Debates over the rights of transgendered individuals have roiled those in states across the nation. Here in the Garden State, the most recent statewide survey from Fairleigh Dickinson University’s PublicMind finds people are paying close attention to these debates and remain divided over how far society should go to accommodate the rights of the transgendered community.
Three-quarters (72%) report following the news about the issue with 41 percent paying a lot of attention. When asked about bathroom accommodations, however, about equal numbers of Garden Staters say transgendered should use the facilities that match their born identity, as opposed to those that correspond with the sexual identity they are the most comfortable expressing. However, knowing someone who is transgendered increases the likelihood that transgendered choices should be honored in public facilities.
“It’s rare that attentiveness to an issue is so high. Call it the Caitlyn Jenner effect,” said Krista Jenkins, professor of political science and Director of PublicMind. “The opinions expressed today are coming from people who have likely thought about the consequences of the transgendered debate.”
Equal numbers (47%) say the state government and privately owned businesses should allow transgendered individuals to use public bathrooms that are consistent with their chosen identity, rather than require them to use the bathroom that’s consistent with their born sexual identity (44% state government, 41% privately owned businesses). Fewer support the same treatment in K-12 schools (37%), with over half (52%) supporting the requirement that transgendered use bathrooms that comport with their born sexual identity.
One-in-five (21%) say they know someone who is transgendered, and among them the majority support bathroom accommodations by the state government (65%), privately owned businesses (63%), and K-12 schools (53%).
Support also breaks across party lines, with Democrats far more supportive of bathroom accommodations than Republicans. Two-thirds of Democrats (63%) say the state government should allow a choice compared with a quarter (27%) of Republicans. Sixty-one percent of Democrats say the same about privately owned businesses compared with 28 percent of Republicans. And the split for K-12 schools is 53-19.
Women and Millennials are also among the strongest supporters of transgendered rights. A double digit gender gap separates women from men on questions of bathroom accommodations by the state government (52-41) and in K-12 schools (42-32). Among Millennials, double digits separate them from older residents in regard to bathroom accommodations.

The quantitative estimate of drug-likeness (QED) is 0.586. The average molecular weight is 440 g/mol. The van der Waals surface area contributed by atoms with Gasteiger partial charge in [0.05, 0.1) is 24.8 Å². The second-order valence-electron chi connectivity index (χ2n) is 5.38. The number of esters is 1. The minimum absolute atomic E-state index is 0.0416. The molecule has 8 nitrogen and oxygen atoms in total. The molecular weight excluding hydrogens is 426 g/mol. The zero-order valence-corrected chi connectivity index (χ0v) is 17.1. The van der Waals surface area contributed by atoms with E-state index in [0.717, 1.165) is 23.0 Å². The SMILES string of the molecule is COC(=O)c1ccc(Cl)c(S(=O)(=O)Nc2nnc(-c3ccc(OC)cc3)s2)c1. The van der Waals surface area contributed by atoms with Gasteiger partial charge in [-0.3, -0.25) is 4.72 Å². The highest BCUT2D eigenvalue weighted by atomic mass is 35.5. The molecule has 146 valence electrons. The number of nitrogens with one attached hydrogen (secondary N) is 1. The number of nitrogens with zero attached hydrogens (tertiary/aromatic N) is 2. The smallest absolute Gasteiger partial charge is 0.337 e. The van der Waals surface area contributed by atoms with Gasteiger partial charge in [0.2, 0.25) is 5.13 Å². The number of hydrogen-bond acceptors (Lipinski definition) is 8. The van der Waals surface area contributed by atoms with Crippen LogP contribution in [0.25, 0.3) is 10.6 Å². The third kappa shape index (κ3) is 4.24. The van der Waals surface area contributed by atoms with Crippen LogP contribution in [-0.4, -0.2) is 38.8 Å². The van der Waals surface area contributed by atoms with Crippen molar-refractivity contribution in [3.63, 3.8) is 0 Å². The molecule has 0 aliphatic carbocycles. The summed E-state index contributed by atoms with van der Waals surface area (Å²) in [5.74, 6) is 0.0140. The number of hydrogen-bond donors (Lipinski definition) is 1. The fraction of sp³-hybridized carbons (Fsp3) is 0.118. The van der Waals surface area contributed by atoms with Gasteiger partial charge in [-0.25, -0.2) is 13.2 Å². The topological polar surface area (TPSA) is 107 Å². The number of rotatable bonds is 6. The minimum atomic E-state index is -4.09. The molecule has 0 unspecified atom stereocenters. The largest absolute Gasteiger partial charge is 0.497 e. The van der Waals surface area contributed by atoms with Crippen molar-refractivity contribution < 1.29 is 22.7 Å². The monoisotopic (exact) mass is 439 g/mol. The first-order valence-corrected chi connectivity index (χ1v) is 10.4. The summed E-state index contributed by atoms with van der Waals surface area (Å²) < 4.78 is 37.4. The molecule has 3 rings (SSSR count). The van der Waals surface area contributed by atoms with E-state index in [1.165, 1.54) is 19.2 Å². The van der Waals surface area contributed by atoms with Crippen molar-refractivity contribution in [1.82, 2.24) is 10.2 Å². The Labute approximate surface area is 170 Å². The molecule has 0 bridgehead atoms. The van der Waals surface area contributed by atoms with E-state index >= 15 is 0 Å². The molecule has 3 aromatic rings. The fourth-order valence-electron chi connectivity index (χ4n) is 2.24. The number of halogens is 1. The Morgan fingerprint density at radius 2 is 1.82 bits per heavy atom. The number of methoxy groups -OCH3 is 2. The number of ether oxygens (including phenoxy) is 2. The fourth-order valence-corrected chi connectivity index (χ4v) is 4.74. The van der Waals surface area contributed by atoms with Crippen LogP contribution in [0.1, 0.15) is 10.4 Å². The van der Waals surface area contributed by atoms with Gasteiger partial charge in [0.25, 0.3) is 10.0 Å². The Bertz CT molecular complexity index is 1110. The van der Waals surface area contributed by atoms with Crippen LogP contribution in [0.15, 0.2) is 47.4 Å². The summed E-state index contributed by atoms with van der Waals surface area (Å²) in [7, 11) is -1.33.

“Having grown up surrounded with sexual diversity as the norm, Millennials are more tolerant and less afraid of transgendered individuals using the bathroom that reflects who they are rather than how they were born,” said Jenkins.
The same survey finds uncertainty in the Garden State over whether to include gay and transgendered rights history in K-12 curriculum. A bill is pending in the legislature that would require boards of education to include in its schools’ curriculum the “political, economic, and social contributions” of people with disabilities and lesbian, gay, bisexual, and transgender people. Forty-nine percent of respondents are in support of this type of curriculum, with
45 percent opposed. Majorities of Democrats, women, college educated, non-whites, and Millennials support the idea behind the legislation. So too do those who know someone who is gay, lesbian or bisexual, as well as someone who is transgendered.
“Although the legislation has been stalled since it was introduced in 2015, it looks like a sizable number of Garden State residents support inclusivity in social science curriculum,” said Jenkins. “That said, there are plenty who also object to requiring a transgendered and LGBT friendly environment in the state’s schools.”
Methodology – The Fairleigh Dickinson University PublicMind survey was conducted by landline and cellular telephone May 18-22, 2016 among a random statewide sample of 812 adults. Results have a margin of sampling error of +/- 3.7 points, including the design effect.